At my babies' first Christmas, they received a ton of toys from friends and family (lucky little tykes). I thought the toys were pretty cool -- hey, a lot I'd put on our wish list myself -- but for the most part, the boys seemed more interested in getting back to their favorite basics like their alphabet links, their bendy O-ball, even their utterly entrancing burp cloth.
It made me realize that babies at this age -- under 6 months -- don't need a whole lot of bells and whistles to be entertained. In fact, I've noticed that my babies seem to explore even more when they're just laying on the floor with a few simple links spread around them. Clearly, I've been suckered by the baby toy industry.
I probably should have realized this a month or two back. I'd been putting them on their activity mat from the moment it looked like they were able to focus, and over time, they began swatting at the hanging toys, ultimately pulling on them. I was so impressed with how it had developed their fine motor skills, helping them to discover their little hands and what they could do. But, I also started to feel like these mats were maybe a one-trick pony. Sure, they were using their hands and all of that, but they weren't doing much of anything else...including interacting with me or each other.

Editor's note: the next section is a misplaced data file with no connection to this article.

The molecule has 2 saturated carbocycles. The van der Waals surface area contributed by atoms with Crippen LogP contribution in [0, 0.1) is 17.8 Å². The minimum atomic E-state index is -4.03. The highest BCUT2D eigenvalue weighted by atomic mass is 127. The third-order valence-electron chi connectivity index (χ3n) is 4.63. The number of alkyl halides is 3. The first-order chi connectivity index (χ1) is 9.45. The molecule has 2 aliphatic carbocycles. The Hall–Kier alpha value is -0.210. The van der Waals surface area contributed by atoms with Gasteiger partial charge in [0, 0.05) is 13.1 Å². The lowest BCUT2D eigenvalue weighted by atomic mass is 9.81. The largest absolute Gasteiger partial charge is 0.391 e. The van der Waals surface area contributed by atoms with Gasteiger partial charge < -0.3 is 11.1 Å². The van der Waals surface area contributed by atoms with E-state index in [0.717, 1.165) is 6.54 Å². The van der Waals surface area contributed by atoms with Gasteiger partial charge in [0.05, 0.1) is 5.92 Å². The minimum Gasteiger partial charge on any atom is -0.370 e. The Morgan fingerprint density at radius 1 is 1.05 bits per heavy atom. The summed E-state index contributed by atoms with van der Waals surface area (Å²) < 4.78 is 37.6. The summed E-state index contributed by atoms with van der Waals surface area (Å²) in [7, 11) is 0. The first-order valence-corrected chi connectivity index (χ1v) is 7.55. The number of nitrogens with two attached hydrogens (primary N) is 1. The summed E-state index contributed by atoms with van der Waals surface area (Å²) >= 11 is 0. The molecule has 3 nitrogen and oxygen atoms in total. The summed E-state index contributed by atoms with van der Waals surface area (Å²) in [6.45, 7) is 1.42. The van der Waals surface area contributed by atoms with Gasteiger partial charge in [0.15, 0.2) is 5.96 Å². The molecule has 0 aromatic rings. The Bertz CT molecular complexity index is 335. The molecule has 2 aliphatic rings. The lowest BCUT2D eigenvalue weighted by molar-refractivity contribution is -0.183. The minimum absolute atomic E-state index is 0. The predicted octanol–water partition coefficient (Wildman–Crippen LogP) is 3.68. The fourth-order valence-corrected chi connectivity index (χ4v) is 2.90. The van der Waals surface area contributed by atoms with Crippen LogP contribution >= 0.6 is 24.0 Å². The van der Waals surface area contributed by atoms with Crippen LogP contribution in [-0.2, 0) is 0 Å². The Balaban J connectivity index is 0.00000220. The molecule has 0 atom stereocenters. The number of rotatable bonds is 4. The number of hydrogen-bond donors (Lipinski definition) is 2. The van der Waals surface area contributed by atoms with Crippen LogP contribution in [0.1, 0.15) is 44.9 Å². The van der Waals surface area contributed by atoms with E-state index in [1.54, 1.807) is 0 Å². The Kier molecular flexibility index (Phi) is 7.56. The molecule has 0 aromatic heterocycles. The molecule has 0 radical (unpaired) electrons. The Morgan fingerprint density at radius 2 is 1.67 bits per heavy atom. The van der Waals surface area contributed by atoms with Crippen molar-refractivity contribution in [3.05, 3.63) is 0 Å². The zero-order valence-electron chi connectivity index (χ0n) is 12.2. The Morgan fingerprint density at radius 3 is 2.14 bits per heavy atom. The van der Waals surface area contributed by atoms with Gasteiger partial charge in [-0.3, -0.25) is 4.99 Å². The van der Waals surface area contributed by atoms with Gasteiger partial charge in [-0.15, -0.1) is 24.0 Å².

So, I decided to take them out from under all that stimulation, and give them more time just kicking around on the open floor. It's not like I hadn't been doing that, but the mats had seemed so much more, I don't know, educational. Well, once they started spending most of their time just together on a blanket, it's like the whole world opened up for them. They started grabbing toys that were right beside them, moving each one from hand-to-hand, putting them in their mouths, holding them up in the air to inspect them. They would both grab on to the same bendy ball and pull back and forth. They also started to reach and touch each other more, no longer distracted by all the brightly-colored plush toys hanging in their faces. Plus, with all of this extra room, they started experimenting with rolling. Geez, why hadn't I done this sooner?
Why? I think because I'd totally been swayed into believing that you needed fancy toys to help your babies learn. But, hello, did Steve Jobs have an activity mat? Did Oprah have a plastic dog that played classical music? I think not! I believe, and have read several articles speaking to this, that babies actually learn best when they're left to their own devices a bit. They don't need Mommy in their faces every waking minute. They don't need constant sound and activity throughout playtime. No, sometimes they need to just...be. Of course, I'm there in the room with them and I interact with them plenty, but they don't always want to watch "The Mommy Show."